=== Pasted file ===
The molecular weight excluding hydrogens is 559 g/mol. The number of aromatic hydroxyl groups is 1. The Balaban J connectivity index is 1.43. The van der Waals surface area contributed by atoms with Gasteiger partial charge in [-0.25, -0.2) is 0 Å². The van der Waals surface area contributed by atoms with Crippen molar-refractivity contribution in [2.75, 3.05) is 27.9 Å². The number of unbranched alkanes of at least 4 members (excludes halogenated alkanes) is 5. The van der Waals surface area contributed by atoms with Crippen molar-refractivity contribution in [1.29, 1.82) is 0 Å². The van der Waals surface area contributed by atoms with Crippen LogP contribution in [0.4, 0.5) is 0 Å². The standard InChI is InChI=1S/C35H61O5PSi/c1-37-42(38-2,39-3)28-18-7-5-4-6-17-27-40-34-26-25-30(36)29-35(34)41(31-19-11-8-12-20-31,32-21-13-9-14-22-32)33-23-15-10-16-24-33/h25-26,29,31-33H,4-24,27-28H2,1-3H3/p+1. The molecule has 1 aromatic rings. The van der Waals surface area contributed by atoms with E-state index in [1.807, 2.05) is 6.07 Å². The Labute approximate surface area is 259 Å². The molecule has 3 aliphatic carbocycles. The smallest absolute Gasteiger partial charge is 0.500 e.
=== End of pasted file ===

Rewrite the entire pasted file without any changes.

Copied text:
The molecular weight excluding hydrogens is 559 g/mol. The number of aromatic hydroxyl groups is 1. The Balaban J connectivity index is 1.43. The van der Waals surface area contributed by atoms with Gasteiger partial charge in [-0.25, -0.2) is 0 Å². The van der Waals surface area contributed by atoms with Crippen molar-refractivity contribution in [2.75, 3.05) is 27.9 Å². The number of unbranched alkanes of at least 4 members (excludes halogenated alkanes) is 5. The van der Waals surface area contributed by atoms with Crippen molar-refractivity contribution in [1.29, 1.82) is 0 Å². The van der Waals surface area contributed by atoms with Crippen LogP contribution in [0.4, 0.5) is 0 Å². The standard InChI is InChI=1S/C35H61O5PSi/c1-37-42(38-2,39-3)28-18-7-5-4-6-17-27-40-34-26-25-30(36)29-35(34)41(31-19-11-8-12-20-31,32-21-13-9-14-22-32)33-23-15-10-16-24-33/h25-26,29,31-33H,4-24,27-28H2,1-3H3/p+1. The molecule has 1 aromatic rings. The van der Waals surface area contributed by atoms with E-state index in [1.807, 2.05) is 6.07 Å². The Labute approximate surface area is 259 Å². The molecule has 3 aliphatic carbocycles. The smallest absolute Gasteiger partial charge is 0.500 e.